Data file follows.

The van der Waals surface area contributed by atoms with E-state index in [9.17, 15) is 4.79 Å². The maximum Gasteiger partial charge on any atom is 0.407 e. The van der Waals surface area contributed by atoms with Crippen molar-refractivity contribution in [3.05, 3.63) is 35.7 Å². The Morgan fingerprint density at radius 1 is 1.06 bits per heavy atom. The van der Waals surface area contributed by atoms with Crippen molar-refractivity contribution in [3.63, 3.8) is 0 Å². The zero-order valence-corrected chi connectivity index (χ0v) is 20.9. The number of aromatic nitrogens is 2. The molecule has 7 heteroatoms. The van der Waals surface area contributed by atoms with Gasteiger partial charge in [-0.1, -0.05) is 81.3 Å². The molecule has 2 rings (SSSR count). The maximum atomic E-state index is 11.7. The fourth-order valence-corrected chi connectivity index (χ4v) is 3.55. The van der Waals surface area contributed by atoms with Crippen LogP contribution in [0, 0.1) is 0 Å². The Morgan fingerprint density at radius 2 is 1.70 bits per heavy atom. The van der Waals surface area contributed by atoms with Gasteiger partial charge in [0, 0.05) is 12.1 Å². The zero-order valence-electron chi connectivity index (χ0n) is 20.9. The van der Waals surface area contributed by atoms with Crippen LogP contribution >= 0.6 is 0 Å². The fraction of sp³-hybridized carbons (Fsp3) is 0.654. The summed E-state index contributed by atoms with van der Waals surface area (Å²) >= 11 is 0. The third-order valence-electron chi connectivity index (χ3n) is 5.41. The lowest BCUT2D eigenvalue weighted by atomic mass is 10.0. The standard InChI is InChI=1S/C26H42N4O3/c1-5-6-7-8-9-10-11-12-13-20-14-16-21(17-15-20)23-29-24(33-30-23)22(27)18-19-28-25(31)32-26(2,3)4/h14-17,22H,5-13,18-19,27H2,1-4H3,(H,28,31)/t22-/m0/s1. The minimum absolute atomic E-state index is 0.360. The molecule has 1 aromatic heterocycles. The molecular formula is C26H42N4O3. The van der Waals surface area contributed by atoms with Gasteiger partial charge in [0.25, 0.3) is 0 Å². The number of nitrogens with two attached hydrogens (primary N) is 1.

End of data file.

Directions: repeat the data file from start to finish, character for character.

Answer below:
The van der Waals surface area contributed by atoms with E-state index in [9.17, 15) is 4.79 Å². The maximum Gasteiger partial charge on any atom is 0.407 e. The van der Waals surface area contributed by atoms with Crippen molar-refractivity contribution in [3.05, 3.63) is 35.7 Å². The Morgan fingerprint density at radius 1 is 1.06 bits per heavy atom. The van der Waals surface area contributed by atoms with Crippen molar-refractivity contribution in [3.63, 3.8) is 0 Å². The zero-order valence-corrected chi connectivity index (χ0v) is 20.9. The number of aromatic nitrogens is 2. The molecule has 7 heteroatoms. The van der Waals surface area contributed by atoms with Gasteiger partial charge in [-0.1, -0.05) is 81.3 Å². The molecule has 2 rings (SSSR count). The maximum atomic E-state index is 11.7. The fourth-order valence-corrected chi connectivity index (χ4v) is 3.55. The van der Waals surface area contributed by atoms with Crippen LogP contribution in [0, 0.1) is 0 Å². The Morgan fingerprint density at radius 2 is 1.70 bits per heavy atom. The van der Waals surface area contributed by atoms with Gasteiger partial charge in [0, 0.05) is 12.1 Å². The zero-order valence-electron chi connectivity index (χ0n) is 20.9. The van der Waals surface area contributed by atoms with Crippen LogP contribution >= 0.6 is 0 Å². The fraction of sp³-hybridized carbons (Fsp3) is 0.654. The summed E-state index contributed by atoms with van der Waals surface area (Å²) >= 11 is 0. The third-order valence-electron chi connectivity index (χ3n) is 5.41. The lowest BCUT2D eigenvalue weighted by atomic mass is 10.0. The standard InChI is InChI=1S/C26H42N4O3/c1-5-6-7-8-9-10-11-12-13-20-14-16-21(17-15-20)23-29-24(33-30-23)22(27)18-19-28-25(31)32-26(2,3)4/h14-17,22H,5-13,18-19,27H2,1-4H3,(H,28,31)/t22-/m0/s1. The minimum absolute atomic E-state index is 0.360. The molecule has 1 aromatic heterocycles. The molecular formula is C26H42N4O3. The van der Waals surface area contributed by atoms with Gasteiger partial charge in [0.25, 0.3) is 0 Å². The number of nitrogens with two attached hydrogens (primary N) is 1.